4 December 2011 - ALP decision to permit uranium sales to India is welcome

MEDIA RELEASE

4 December 2011

ALP’s decision on uranium sales to India a welcome sign of policy maturity

The uranium industry welcomes today’s decision by the Australian Labor Party to change its national policy platform to permit uranium sales to India.

“This decision is one taken principally on grounds to do with Australia’s bilateral relations. It is a sign of the increasing maturity of the national conversation about uranium mining and exports,” said the Chief Executive Officer of the Australian Uranium Association, Mr Michael Angwin.

“We believe the ALP’s decision is one guided by practical considerations in the national interest and that is a welcome advance beyond the automatic responses of the past,” Mr Angwin said.

Mr Angwin said he did not expect that uranium sales to India would commence quickly.

“The uranium industry encourages the Australian Government to develop legal and treaty arrangements with India that are much like those we have with other nations to whom we sell uranium and who are signatories to the Nuclear non-Proliferation Treaty. This may take a number of years.”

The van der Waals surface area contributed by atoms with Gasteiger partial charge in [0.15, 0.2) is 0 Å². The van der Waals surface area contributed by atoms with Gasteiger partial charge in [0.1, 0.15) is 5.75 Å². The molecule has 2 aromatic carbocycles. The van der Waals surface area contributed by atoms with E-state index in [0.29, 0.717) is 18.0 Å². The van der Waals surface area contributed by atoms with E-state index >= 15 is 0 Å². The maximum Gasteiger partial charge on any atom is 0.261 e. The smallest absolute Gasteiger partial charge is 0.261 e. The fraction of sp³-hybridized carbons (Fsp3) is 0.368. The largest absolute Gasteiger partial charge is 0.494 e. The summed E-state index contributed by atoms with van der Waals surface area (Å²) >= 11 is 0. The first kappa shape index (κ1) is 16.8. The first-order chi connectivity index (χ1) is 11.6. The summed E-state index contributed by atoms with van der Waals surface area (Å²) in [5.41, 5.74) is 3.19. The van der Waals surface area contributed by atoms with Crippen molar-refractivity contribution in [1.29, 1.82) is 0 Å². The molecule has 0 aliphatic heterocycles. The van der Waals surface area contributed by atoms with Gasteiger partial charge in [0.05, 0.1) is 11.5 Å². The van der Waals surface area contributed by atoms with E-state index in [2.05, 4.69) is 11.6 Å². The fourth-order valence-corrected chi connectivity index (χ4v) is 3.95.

Mr Angwin said the uranium industry expected the bilateral arrangements with India to include measures to ensure India uses our uranium only for the generation of electricity, just as treaties with other countries do.

“The uranium industry highly values the assurance that is implicit in an Australian Government decision to approve uranium sales to a foreign country. It is like a warranty for us that our product will be used responsibly and safely,” Mr Angwin said.

The economic potential of a uranium trade relationship with India is considerable. Based on India’s projected nuclear growth, and Australia’s current share of world uranium exports, Australia could expect to sell around 2,500 tonnes of uranium a year to India by 2030. On current values, these exports would be expected to generate around AUD300 million in export sales.

Sales of this value were by no means guaranteed. “India already has access to uranium from countries who are competitors of ours, such as Kazakhstan. Australia will have to work hard to ensure we can compete with countries that already have uranium trading relationships with India,” Mr Angwin said.

The policy shift may also encourage Indian investors to seek direct investment and uranium off-take agreements in new Australian uranium mine projects now under development. “Chinese, Japanese and Russian companies are seeking out these opportunities and we would expect Indian companies will do the same,” Mr Angwin said.

Mr Angwin is available for telephone interview on 0411 260 898

Other media inquiries: Simon Clarke, 0418816088